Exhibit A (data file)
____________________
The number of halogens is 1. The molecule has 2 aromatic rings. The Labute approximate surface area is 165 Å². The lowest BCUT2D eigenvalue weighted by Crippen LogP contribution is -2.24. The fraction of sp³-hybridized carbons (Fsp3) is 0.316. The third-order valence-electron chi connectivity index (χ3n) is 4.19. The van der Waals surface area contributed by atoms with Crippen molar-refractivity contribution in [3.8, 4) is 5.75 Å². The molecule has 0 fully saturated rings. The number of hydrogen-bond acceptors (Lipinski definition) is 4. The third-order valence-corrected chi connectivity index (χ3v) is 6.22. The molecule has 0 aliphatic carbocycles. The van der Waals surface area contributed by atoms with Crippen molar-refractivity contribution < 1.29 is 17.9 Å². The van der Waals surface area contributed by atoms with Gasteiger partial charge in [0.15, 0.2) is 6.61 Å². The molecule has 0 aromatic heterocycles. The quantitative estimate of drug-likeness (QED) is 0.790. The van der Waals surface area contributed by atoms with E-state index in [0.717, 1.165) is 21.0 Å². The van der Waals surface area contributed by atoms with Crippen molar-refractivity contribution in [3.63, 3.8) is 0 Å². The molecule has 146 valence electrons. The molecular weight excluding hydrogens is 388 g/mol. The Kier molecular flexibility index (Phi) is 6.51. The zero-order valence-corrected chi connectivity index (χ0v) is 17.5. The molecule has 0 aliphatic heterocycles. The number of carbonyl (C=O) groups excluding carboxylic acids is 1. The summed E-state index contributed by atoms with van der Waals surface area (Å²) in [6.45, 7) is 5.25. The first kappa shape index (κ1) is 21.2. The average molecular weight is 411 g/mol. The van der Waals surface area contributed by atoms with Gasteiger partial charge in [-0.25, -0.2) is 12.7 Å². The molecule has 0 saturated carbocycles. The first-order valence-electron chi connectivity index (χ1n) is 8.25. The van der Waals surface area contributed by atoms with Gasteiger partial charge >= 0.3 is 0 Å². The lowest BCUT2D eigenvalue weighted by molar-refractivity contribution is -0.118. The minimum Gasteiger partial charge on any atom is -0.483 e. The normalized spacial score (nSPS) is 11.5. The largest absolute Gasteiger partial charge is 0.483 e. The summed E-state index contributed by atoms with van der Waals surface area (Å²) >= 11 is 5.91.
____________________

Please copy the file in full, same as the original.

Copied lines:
The number of halogens is 1. The molecule has 2 aromatic rings. The Labute approximate surface area is 165 Å². The lowest BCUT2D eigenvalue weighted by Crippen LogP contribution is -2.24. The fraction of sp³-hybridized carbons (Fsp3) is 0.316. The third-order valence-electron chi connectivity index (χ3n) is 4.19. The van der Waals surface area contributed by atoms with Crippen molar-refractivity contribution in [3.8, 4) is 5.75 Å². The molecule has 0 fully saturated rings. The number of hydrogen-bond acceptors (Lipinski definition) is 4. The third-order valence-corrected chi connectivity index (χ3v) is 6.22. The molecule has 0 aliphatic carbocycles. The van der Waals surface area contributed by atoms with Crippen molar-refractivity contribution < 1.29 is 17.9 Å². The van der Waals surface area contributed by atoms with Gasteiger partial charge in [0.15, 0.2) is 6.61 Å². The molecule has 0 aromatic heterocycles. The quantitative estimate of drug-likeness (QED) is 0.790. The van der Waals surface area contributed by atoms with E-state index in [0.717, 1.165) is 21.0 Å². The van der Waals surface area contributed by atoms with Crippen molar-refractivity contribution in [3.63, 3.8) is 0 Å². The molecule has 146 valence electrons. The molecular weight excluding hydrogens is 388 g/mol. The Kier molecular flexibility index (Phi) is 6.51. The zero-order valence-corrected chi connectivity index (χ0v) is 17.5. The molecule has 0 aliphatic heterocycles. The number of carbonyl (C=O) groups excluding carboxylic acids is 1. The summed E-state index contributed by atoms with van der Waals surface area (Å²) in [6.45, 7) is 5.25. The first kappa shape index (κ1) is 21.2. The average molecular weight is 411 g/mol. The van der Waals surface area contributed by atoms with Gasteiger partial charge in [-0.25, -0.2) is 12.7 Å². The molecule has 0 saturated carbocycles. The first-order valence-electron chi connectivity index (χ1n) is 8.25. The van der Waals surface area contributed by atoms with Gasteiger partial charge >= 0.3 is 0 Å². The lowest BCUT2D eigenvalue weighted by molar-refractivity contribution is -0.118. The minimum Gasteiger partial charge on any atom is -0.483 e. The normalized spacial score (nSPS) is 11.5. The largest absolute Gasteiger partial charge is 0.483 e. The summed E-state index contributed by atoms with van der Waals surface area (Å²) >= 11 is 5.91.